Let’s tackle the issue reasonably.  The plight of jobseekers is no easy task.  First, jobseekers always ask which is more important on a C.V, the way it looks or what it says – the answer is both.
Remember, despite all the talks of gloom, there are scopes, demands for qualified and skilful persons.  Obviously recession has hit everybody – in small way or in a big way.  The job market is the most severely hit. There are retrenchments, salary cuts, freeze on new recruitment amongst others.
In such circumstances, employers have become demi-gods.  They are retaining only those employees who are in the “core” and the company can’t do without them.  Those on the periphery are mercilessly being ejected or shown the door.
Make certain you are wanted – volunteer for the key projects and create relationship with decision-makers.
Start with a clear career objective and make it sound that you have a long term plan that works for both you as well as the organization.
Secondly, present transferable skills in a way that would benefit the organization.
The key is always to keep up to date and build relationships where you are valued.  When it comes to grabbing employers’ attention for a brief spell, your bio-data must be really engaging but of all short and to the point.  Just like the blurb on the back of a book an introduction does well to entice the employer to read onto the rest of the C.V.
An overly long C.V is boring and time consuming and a C.V that is too short suggests that you don’t have enough experience.
Note that the interviewers are looking to assess your long term planning.  The perfect answer depends on your personal aspirations and the job role.  Emphasize your enthusiasm for the current position and look to the next step for building your career.  This is the perfect opportunity to demonstrate your genuine interest for the role.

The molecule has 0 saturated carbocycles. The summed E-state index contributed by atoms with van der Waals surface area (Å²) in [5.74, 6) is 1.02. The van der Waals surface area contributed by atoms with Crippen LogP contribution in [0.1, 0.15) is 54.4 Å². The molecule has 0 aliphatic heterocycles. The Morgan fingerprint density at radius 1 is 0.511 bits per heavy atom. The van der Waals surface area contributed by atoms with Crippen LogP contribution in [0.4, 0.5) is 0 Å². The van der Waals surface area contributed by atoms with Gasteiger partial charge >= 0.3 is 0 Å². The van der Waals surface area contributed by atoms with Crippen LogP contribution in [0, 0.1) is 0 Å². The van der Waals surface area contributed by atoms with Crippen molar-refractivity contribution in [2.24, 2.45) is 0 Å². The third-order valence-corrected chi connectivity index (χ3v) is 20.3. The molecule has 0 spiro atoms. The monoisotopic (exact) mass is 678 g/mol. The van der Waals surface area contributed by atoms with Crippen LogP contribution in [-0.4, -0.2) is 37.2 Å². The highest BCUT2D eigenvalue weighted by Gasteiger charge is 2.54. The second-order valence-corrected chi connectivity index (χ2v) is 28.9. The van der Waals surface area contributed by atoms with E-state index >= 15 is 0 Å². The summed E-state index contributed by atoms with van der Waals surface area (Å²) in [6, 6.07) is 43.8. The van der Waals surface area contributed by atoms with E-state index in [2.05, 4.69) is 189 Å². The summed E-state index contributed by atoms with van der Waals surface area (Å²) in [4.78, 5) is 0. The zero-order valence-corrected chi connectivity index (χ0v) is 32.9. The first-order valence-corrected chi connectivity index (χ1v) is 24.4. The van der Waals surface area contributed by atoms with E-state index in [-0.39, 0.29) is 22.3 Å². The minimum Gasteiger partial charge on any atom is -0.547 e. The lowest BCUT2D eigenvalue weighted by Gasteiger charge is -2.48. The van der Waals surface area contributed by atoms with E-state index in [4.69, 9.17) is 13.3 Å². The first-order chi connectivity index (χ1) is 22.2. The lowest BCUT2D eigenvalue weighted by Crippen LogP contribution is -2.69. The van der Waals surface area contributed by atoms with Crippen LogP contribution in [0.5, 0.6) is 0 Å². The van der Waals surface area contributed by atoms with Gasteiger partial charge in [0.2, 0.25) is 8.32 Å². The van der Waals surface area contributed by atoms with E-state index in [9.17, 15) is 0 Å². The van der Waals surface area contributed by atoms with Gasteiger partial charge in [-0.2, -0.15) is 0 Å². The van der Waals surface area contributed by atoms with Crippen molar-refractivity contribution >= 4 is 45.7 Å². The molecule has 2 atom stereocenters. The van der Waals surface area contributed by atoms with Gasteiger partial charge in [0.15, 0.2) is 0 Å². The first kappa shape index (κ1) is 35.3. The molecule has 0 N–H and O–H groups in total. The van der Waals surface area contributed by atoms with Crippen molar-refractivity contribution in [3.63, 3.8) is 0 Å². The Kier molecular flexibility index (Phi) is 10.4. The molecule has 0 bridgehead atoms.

Make sure you stay well away from questions that show you were not listening earlier or that you really haven’t done sufficient research.  Remember that the employers is gauging whether you will take this job if offered and if so, whether you are likely to stay for any length of time.  If you appear ambivalent, they will be reticent about hiring you.  On the contrary, convince your employer, for example, if you have run some great innovative campaigns and I would have to be part of that creative thinking.
By showing you make things happen, you’re portraying yourself as a self-starter with a high level of initiative.  Your answer should focus on what you can specifically bring to the job and offer the company.  Keep in mind that companies hire people to solve problems and how your employers befit as a result.
Whatever industry you go for, it’s important to consider how this sector may look in, say, 15 years’ time and what opportunities or challenges this could throw up in the future.  Also, note well that you should not assume that all jobs will be advertised.  Often employees recruit via word of mouth or by head hunting; so build a network of contacts via trusted friends, family and business partners.
Your boss does not need to be an expert to read your subconscious signals.  To help keep you cool, and remain convincing and confident, speak slowly and hold relaxed eye contact.  Sound strong yet reasonable.
Consequently, if it’s your first job, then check whether you should stick to it a bit longer.  It may pay off to get more experience under your belt.  Ensure what key things you want from a new job.  The clearer you are on your goals, then the more confident you will be during an interview.
Now suppose you are laid off, had to switch jobs, or are starting out again, then consider the following;
Look for a temporary job.  Often temporary jobs can convert into full time and you get enriching experience.
Cut your costs, so you don’t have to earn too much.
Go for it!  Take the chance to go for career you always wanted.
Be ready to take a job you are qualified for, but emphasize to the employer that you will fit in and have other values.
Work on different income streams.  Make your hobbies money-making, learn new skills and sell them.
Be creative and don’t rely on the 9-4 job.
Propose an alternative work schedule – part-time that helps you reduce cost for the employer.